Now, if I was the cool chick who we all admired at school, I'd have said so long, sucker, and left. But I'm not cool, I've never been cool, and I was as bound to him in our strange way as he was to me, just not as lovers. And because I'd been brought up by an abusive mother, then groomed, and raped, and assaulted and beaten to the point my brain was wired about as wrong as it could be, and also because I was young, had no help for my problems or even any acknowledgment of them, in those days, any sense of personal - not work - self worth I had as a woman came from 'being fancied'. That X just couldn't see anything physically attractive in me - that bit at me. It must mean I really was ugly, homely, fat and lumpy, just like Ma said. Repulsive, even. I looked at my appearence and utterly loathed it. I resumed cutting, and started to starve myself. It all gnawed at my already zero self esteem. The damage I'd crushed away inside boiled up like a tsunami of badness and harm. It made me wild. Yeah, well, if I wasn't good enough, if I wasn't pretty enough, who cares? Not me. It was like a neon sign had lit up above my head saying Abusers Welcome. Come on in, boys, do your worst. And they did. On the outside I was a red-haired warrior, on the inside I was still that little girl in plaits looking for her mother. I got very good at the warrior but I never found a mother.
But still I loved X with every fibre and drop of blood from my ruined heart. I honestly can't give a rational reason, but he was literally everything to me. All the family and childhood love and care I never had. All the friends and companions I never had. The best mate of legend, the grazed knees and grubby, gap-toothed, happy faced buddy of the child I never really was. And he was kind. X is very kind and always generous with whatever money he has. Kindness means the world to me, it makes me overreact and reduces me to a snivelling weepy mess of gratitude. Without wishing to sound self-pitying, I hadn't had a lot of kindness and X's off-hand, careless but unstinting kindness undid me. He looked after me very compassionately when I was crushed with depression and learnt to make a hot water bottle for period pains, from which I suffered terribly. Also I liked him. He was funny and clever and yet remarkably dense about some things at the same time which was sweet. He had charm, and lots of it. He was indeed, both the hardest, coldest man, in the non-fighting sense, I ever met and a wandering Lamb Of God, gazing around himself with mild surprise at the wonders if the universe. He was made of starstuff, as Carl Sagan said.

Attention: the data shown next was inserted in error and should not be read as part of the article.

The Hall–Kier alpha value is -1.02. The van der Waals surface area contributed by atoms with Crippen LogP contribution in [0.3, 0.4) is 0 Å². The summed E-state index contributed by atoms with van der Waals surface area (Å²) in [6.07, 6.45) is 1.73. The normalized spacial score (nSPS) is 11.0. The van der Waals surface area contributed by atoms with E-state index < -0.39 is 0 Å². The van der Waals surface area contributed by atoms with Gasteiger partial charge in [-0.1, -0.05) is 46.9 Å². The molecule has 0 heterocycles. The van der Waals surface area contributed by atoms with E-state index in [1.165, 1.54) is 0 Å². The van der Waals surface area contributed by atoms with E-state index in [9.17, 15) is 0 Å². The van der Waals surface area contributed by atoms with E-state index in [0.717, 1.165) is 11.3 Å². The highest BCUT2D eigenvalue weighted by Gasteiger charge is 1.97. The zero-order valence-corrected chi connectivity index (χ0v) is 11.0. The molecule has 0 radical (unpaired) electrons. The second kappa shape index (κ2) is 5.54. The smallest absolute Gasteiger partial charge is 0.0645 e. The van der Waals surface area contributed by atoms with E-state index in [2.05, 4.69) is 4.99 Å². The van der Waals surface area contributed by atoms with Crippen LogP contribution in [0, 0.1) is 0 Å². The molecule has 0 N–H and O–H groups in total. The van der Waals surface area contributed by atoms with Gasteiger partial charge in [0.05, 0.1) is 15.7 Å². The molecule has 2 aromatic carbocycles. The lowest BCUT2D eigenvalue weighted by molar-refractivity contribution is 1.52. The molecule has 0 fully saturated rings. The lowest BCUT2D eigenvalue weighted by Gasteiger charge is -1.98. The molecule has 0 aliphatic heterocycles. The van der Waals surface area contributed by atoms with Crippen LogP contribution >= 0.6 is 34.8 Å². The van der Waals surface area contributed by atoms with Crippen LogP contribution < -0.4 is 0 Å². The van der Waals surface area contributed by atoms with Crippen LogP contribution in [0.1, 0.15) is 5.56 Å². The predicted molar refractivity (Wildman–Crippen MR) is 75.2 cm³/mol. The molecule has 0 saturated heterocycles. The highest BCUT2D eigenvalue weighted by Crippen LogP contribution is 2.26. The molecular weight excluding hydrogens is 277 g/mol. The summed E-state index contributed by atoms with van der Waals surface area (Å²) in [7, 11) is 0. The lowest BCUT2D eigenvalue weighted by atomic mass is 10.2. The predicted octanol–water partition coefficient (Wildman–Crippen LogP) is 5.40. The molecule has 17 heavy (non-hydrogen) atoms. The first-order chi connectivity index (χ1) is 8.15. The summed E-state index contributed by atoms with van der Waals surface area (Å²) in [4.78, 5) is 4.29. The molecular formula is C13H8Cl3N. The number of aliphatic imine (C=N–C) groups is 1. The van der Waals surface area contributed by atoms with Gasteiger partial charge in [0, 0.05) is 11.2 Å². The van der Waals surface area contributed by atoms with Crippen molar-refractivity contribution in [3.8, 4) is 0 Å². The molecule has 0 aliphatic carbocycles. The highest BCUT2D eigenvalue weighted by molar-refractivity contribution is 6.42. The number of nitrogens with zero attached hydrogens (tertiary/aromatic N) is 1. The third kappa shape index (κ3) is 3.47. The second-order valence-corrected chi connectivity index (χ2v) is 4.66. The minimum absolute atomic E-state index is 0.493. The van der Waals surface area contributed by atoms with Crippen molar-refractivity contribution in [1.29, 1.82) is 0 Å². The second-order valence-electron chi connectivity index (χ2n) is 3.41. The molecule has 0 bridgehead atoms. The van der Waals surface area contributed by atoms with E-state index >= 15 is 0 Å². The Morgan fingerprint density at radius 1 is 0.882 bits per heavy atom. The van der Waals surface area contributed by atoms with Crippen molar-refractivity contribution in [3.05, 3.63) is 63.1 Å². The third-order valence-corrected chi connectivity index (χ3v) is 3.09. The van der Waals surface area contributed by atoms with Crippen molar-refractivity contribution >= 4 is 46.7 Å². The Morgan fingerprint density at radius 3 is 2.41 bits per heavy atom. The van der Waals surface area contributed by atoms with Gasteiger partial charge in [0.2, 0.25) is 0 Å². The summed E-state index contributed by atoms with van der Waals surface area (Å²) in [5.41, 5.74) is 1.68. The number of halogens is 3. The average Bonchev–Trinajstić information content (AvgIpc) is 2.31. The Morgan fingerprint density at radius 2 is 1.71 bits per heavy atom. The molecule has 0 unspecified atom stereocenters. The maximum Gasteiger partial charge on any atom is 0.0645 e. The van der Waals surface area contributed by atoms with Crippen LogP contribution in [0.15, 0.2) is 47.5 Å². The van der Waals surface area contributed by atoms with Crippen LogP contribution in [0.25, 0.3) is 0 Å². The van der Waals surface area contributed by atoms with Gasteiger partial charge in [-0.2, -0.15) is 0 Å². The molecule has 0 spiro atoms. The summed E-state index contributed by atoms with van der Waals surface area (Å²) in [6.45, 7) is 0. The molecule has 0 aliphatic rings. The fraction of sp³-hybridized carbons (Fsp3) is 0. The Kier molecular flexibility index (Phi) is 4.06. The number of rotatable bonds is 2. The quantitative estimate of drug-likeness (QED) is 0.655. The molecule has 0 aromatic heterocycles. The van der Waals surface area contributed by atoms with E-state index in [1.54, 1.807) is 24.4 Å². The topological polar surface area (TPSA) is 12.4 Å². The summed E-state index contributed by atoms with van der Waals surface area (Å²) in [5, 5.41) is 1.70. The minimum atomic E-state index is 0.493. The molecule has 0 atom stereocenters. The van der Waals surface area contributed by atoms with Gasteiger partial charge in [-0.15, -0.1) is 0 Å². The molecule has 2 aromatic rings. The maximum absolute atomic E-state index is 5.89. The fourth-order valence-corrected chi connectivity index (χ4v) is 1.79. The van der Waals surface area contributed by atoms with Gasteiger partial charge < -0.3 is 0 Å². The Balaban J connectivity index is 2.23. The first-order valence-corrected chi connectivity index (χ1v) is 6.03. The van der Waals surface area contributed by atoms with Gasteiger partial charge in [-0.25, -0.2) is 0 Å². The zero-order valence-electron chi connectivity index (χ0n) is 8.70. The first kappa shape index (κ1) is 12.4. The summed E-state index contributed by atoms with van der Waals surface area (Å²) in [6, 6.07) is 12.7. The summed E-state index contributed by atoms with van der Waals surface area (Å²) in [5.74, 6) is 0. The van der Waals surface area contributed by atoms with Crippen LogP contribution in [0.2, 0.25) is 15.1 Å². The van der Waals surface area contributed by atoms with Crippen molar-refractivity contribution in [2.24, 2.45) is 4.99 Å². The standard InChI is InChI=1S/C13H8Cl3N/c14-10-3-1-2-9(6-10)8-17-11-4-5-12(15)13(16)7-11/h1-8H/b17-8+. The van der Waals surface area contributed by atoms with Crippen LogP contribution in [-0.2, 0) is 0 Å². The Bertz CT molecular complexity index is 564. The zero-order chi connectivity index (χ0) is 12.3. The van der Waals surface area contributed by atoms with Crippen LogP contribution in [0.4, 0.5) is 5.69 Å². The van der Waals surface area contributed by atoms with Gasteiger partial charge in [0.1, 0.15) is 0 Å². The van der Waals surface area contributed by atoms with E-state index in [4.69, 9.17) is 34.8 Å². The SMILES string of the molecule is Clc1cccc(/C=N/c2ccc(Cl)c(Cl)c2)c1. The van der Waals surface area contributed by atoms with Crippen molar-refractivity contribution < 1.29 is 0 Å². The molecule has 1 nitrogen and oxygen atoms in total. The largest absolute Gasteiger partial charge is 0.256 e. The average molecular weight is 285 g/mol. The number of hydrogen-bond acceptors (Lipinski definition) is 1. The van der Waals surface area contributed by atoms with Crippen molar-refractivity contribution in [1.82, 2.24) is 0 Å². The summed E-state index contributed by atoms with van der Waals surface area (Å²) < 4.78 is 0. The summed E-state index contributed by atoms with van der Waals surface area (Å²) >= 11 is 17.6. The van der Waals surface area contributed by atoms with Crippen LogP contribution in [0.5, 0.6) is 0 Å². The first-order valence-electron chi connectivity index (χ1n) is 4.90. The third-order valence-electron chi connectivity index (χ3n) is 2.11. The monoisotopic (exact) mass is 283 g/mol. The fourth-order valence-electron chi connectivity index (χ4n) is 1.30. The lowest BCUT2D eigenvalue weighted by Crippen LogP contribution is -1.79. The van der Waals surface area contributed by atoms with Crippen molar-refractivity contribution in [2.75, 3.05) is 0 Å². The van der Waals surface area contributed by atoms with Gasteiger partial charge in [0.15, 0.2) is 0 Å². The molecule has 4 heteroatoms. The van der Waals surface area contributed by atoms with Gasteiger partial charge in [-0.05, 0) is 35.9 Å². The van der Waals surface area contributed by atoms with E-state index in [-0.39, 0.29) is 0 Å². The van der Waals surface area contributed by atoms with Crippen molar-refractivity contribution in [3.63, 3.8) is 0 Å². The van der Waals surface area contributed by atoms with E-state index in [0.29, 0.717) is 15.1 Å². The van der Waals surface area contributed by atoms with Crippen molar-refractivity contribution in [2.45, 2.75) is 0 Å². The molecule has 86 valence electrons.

And I was a living ball of fury and ambition in the shape of a disgruntled Goth and former gang-member. I wasn't made of starstuff, I was made of hellstuff. The sheer mental energy required to keep a lid on my damage and make it through the days drove me not to languish on the sofa smoking weed, drinking wine by the box and watching daytime telly as it did so many others I knew, I made me savage. Sometimes I felt like a dark, carapaced creature splitting apart into a rising ball of white fire. I wanted to rip apart the whole world and remake it so no one was ever treated unjustly or cruelly ever again, and I had the strength and drive to do it.
But being strong doesn't come from nowhere and it's not always reliable. Being strong takes practice and practice comes from constantly dealing with pain. Physical or mental. Like sit-ups. You start with only being able to do 5 before lying back gasping. Then in a year you can do 100 and think nothing of it. I started young, and I got very strong, but just like going to the gym, there are days you just can't. There are days I feel everything so much, I just can't do anything except stay in bed and cry. That's a fact of my life. And of many other people's lives. They say we're 'so strong' and even play the wounded kitten using hard monster us as a comparison to get people's sympathy, but they have no idea what real strength is.
I used that strength to mortally drag X and the band to the place they wanted to be. Despite the band members dislike and sullen bitching, despite X's rampant urge to self-destruct, despite everything. And I loved the band. The music was the music I'd always wanted to hear, the gigs, even the scrappy first gigs, were brilliant, the look I created for them in art and outfits was the look I knew was just right. And X was the perfect front man, charismatic, perfectionist, passionate. It was all going to be amazing. We were going to change the world.
It's so hard to write this. To remember how much, how very much I loved X and the band. How I saw the fans as pals and that we were all in it together. How blind I was to what was really going on. Why? Maybe because that little girl inside thought she'd finally found her Family.
How wrong I was.